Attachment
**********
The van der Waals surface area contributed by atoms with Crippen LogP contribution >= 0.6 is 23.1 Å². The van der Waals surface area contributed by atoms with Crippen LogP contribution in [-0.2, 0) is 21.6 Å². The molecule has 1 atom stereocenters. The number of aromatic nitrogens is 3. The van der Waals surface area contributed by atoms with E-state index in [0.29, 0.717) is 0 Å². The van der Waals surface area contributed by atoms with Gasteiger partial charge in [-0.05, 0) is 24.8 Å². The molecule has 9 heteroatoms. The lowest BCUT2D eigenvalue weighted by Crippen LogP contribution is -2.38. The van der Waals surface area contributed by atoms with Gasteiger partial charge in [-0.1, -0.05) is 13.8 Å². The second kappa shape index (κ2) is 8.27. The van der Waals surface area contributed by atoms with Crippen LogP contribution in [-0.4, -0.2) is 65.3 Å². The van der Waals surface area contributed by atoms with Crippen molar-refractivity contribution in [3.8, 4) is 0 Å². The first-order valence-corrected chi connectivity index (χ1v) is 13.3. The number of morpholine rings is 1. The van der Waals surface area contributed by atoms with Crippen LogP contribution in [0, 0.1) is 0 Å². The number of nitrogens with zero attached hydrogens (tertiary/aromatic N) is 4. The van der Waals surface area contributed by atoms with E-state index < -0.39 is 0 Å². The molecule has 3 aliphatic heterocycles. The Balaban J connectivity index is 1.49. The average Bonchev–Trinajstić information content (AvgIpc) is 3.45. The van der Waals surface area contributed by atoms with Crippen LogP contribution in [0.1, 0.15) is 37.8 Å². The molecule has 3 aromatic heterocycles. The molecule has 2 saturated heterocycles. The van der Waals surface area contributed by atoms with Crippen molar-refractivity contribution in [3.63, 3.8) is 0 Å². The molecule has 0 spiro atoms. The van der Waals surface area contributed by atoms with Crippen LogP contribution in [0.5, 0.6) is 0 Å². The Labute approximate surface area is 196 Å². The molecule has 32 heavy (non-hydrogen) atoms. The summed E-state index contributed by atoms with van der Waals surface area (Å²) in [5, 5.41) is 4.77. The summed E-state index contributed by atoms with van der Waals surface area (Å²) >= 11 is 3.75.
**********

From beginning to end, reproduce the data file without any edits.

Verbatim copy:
The van der Waals surface area contributed by atoms with Crippen LogP contribution >= 0.6 is 23.1 Å². The van der Waals surface area contributed by atoms with Crippen LogP contribution in [-0.2, 0) is 21.6 Å². The molecule has 1 atom stereocenters. The number of aromatic nitrogens is 3. The van der Waals surface area contributed by atoms with E-state index in [0.29, 0.717) is 0 Å². The van der Waals surface area contributed by atoms with Gasteiger partial charge in [-0.05, 0) is 24.8 Å². The molecule has 9 heteroatoms. The lowest BCUT2D eigenvalue weighted by Crippen LogP contribution is -2.38. The van der Waals surface area contributed by atoms with Gasteiger partial charge in [-0.1, -0.05) is 13.8 Å². The second kappa shape index (κ2) is 8.27. The van der Waals surface area contributed by atoms with Crippen LogP contribution in [-0.4, -0.2) is 65.3 Å². The van der Waals surface area contributed by atoms with Crippen molar-refractivity contribution in [3.8, 4) is 0 Å². The first-order valence-corrected chi connectivity index (χ1v) is 13.3. The number of morpholine rings is 1. The van der Waals surface area contributed by atoms with Crippen LogP contribution in [0, 0.1) is 0 Å². The number of nitrogens with zero attached hydrogens (tertiary/aromatic N) is 4. The van der Waals surface area contributed by atoms with E-state index < -0.39 is 0 Å². The molecule has 3 aliphatic heterocycles. The Balaban J connectivity index is 1.49. The average Bonchev–Trinajstić information content (AvgIpc) is 3.45. The van der Waals surface area contributed by atoms with Crippen LogP contribution in [0.1, 0.15) is 37.8 Å². The molecule has 3 aromatic heterocycles. The molecule has 2 saturated heterocycles. The van der Waals surface area contributed by atoms with Crippen molar-refractivity contribution in [3.63, 3.8) is 0 Å². The molecule has 0 spiro atoms. The van der Waals surface area contributed by atoms with Crippen LogP contribution in [0.5, 0.6) is 0 Å². The Labute approximate surface area is 196 Å². The molecule has 32 heavy (non-hydrogen) atoms. The summed E-state index contributed by atoms with van der Waals surface area (Å²) in [5, 5.41) is 4.77. The summed E-state index contributed by atoms with van der Waals surface area (Å²) >= 11 is 3.75.